green burials

(originally published in The Planet magazine)

When Cynthia Beal kicks the proverbial bucket, she doesn’t want to be memorialized with a slab of rock. She doesn’t care for embalming, rot-proof caskets or interment in a tidy cemetery lot, either. Beal wants to be a tree.

An Oregon cherry tree, to be exact, whose roots will frame her simple grave and draw nourishment from the body buried within. And at the ripe age of 80,  her arboreal monument will be cut down, kiln-dried and crafted into salad bowls and musical instruments.

Beal owns the Natural Burial Company, a funeral-goods purveyor in Portland, Ore., that specializes in biodegradable caskets and urns. A former organic agriculturalist, Beal applied her interest in nutrient cycling to the ultimate composting endeavor:  returning bodies—with their caches of organic compounds—to the biological web of decay, release and re-growth.

The Natural Burial Company is an unassuming hole-in-the-wall outside downtown Portland.  Its narrow, softly lit parlor is lined with shelves holding urns and vases; a gallery of plywood, woven wicker and cardboard coffins lie propped against each wall. The Ecopod, a recycled-paper import from the United Kingdom, is their newest offering: an attractive, streamlined coffin made entirely by hand and customized to order.

Laid out in the store’s display window is a beige Ecopod, adorned with papier-mache vines twisting and curling across its lid. The arched design looks carefully wrought; only a few nibs of plastered paper jut out along its graceful curves. But this is no showroom demo.

“This is the coffin I’m going to be buried in,” Beal said. “I papered it myself.”

Beal and company aren’t alone in their vision. A natural take on death is gaining credence throughout the United States—and not just among environmentalists. Mortified by the pollution, dubious land use and fossil fuel consumption of the modern funeral, many Americans are seeking a greener way to go.

The premise is simple: return one’s remains to the earth as directly as possible and eschew the extravagance. No embalming, no concrete grave liners, no steel caskets. Bodies are buried in readily-biodegradable materials, eventually incorporated into the soil to foster life anew.

“We spend our entire lives eating and building our bodies,” Beal said. “It’s the ultimate insult to not give anything back.”

Natural burial encourages the decay of one’s body to fuel biological processes—an end the modern funeral industry strives to prevent at all costs, she said. Nearly every aspect of a modern funeral—from embalming and concrete grave liners to interment six feet below the surface—serves to delay or inhibit decomposition.

Most cemeteries use concrete liners to stabilize their plots, said Marcia Wazny, cemetery sextant for Bayview Cemetery in Bellingham. As a casket breaks down, the liner prevents earth from sinking further into the grave. Such collapses can mar the manicured landscape of a cemetery and pose safety risks to groundskeepers, she said.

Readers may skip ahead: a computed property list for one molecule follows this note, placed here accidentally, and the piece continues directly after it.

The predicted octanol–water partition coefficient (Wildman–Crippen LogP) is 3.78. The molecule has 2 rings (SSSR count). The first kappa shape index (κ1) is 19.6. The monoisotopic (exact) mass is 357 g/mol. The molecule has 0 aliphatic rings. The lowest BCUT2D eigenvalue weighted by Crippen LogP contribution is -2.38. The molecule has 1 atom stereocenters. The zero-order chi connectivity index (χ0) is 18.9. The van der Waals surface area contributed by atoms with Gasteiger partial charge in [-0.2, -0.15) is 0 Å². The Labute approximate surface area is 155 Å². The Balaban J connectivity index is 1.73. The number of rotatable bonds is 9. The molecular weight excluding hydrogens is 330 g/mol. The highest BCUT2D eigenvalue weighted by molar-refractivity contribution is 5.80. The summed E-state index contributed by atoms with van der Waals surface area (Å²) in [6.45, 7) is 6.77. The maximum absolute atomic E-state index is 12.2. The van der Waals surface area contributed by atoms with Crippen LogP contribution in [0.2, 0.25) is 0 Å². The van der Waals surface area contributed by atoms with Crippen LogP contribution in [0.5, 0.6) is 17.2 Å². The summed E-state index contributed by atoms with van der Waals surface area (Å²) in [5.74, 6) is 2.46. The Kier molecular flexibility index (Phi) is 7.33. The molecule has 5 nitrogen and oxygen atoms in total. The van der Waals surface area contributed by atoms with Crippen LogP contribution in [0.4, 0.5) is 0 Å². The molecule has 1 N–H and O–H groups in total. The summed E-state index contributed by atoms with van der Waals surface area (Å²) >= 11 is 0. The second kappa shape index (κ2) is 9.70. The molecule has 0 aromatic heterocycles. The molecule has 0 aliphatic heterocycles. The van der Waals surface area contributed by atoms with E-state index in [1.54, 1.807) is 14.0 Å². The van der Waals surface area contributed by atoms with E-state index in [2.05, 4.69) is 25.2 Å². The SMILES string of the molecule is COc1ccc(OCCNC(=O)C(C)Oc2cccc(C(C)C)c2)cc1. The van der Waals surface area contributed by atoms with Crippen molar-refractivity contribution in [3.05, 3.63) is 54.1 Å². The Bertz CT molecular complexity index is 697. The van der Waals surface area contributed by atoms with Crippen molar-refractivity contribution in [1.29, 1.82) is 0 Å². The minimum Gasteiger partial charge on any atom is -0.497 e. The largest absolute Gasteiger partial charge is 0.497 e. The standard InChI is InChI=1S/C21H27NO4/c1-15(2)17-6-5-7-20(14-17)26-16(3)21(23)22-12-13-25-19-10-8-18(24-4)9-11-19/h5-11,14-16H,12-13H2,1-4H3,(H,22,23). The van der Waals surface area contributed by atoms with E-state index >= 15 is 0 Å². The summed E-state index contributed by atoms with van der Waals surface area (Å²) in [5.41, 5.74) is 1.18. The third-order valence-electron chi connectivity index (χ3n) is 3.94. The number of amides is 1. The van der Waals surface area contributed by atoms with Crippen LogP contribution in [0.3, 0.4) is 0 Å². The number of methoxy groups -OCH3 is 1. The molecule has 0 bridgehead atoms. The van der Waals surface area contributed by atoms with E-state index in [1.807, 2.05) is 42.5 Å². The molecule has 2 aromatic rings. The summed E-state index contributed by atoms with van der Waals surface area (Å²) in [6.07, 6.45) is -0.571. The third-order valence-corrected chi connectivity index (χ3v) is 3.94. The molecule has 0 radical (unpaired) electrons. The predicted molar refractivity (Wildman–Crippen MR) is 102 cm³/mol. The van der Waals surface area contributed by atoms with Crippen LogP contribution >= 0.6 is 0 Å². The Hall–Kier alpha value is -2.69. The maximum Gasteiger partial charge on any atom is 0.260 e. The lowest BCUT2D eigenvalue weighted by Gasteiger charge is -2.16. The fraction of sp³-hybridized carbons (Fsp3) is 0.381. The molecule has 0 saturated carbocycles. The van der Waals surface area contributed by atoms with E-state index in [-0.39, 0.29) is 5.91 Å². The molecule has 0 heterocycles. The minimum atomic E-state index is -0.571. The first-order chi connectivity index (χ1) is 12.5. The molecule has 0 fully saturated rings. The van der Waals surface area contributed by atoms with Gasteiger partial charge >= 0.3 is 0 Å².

“The only purpose of these liners is to make the lawn look nice,” said John Eric of the People’s Memorial Funeral Cooperative Association in Seattle. “They inhibit the natural decay of the body.”

The modern funeral industry spares no expense when interring the deceased. From mahogany coffins in airtight burial vaults to white dove send-offs, modern funerals have become elaborate affairs costly both for the family and the environment.

According to the Natural Burial Cooperative, the typical ten-acre lot of cemetery ground in the United States contains enough coffin wood to construct more than 40 homes. Buried with the wood are a thousand tons of casket steel and 20,000 tons of concrete, as well as enough embalming fluid to fill a backyard swimming pool. Capping off the facade are untold gallons of Roundup and pesticide to keep the grounds preternaturally green.

“By 2038, I predict many of our private cemeteries will be Superfund sites,” Beal said.

Each year, North America puts enough metal into casket production to build the Golden Gate Bridge, according to the Natural Burial Cooperative, and enough concrete is poured into burial liners to pave a four-lane highway from Bellingham to Eugene, Ore.

The American way of death hasn’t always been fraught with excess, Beal said. Its roots began rather humbly, based upon the same ideals that define contemporary natural burial.

“Green burial is a return to our traditional funeral practices,” she said.

Burying loved ones simply and naturally isn’t a novel concept, said Paul Spinelli, funeral director at Moles Funeral Home in Bellingham. Cultures around the world have been naturally burying their dead since the beginning of civilization.

Prior to the advent of embalming fluid or refrigeration, bodies needed to be dealt with quickly, he said. After death, a body’s cells, proteins and tissues start breaking down almost immediately and pathogenic bacteria in the stomach and intestines run rampant. For this reason, a traditional burial in colonial America was kept simple: the body of the deceased was washed, dressed, and—following a brief ceremony by family and friends—laid to rest in an octagonal pine coffin.

By the mid-nineteenth century, however, American funerals had undergone marked changes from the rustic family burial, Spinelli said. Elaborate services with hardwood coffins and embalmed remains became standard funeral procedure after the Civil War: to avoid the indecency of a hasty, foreign burial, Union soldiers embalmed their fallen comrades and shipped them home on trains, he said.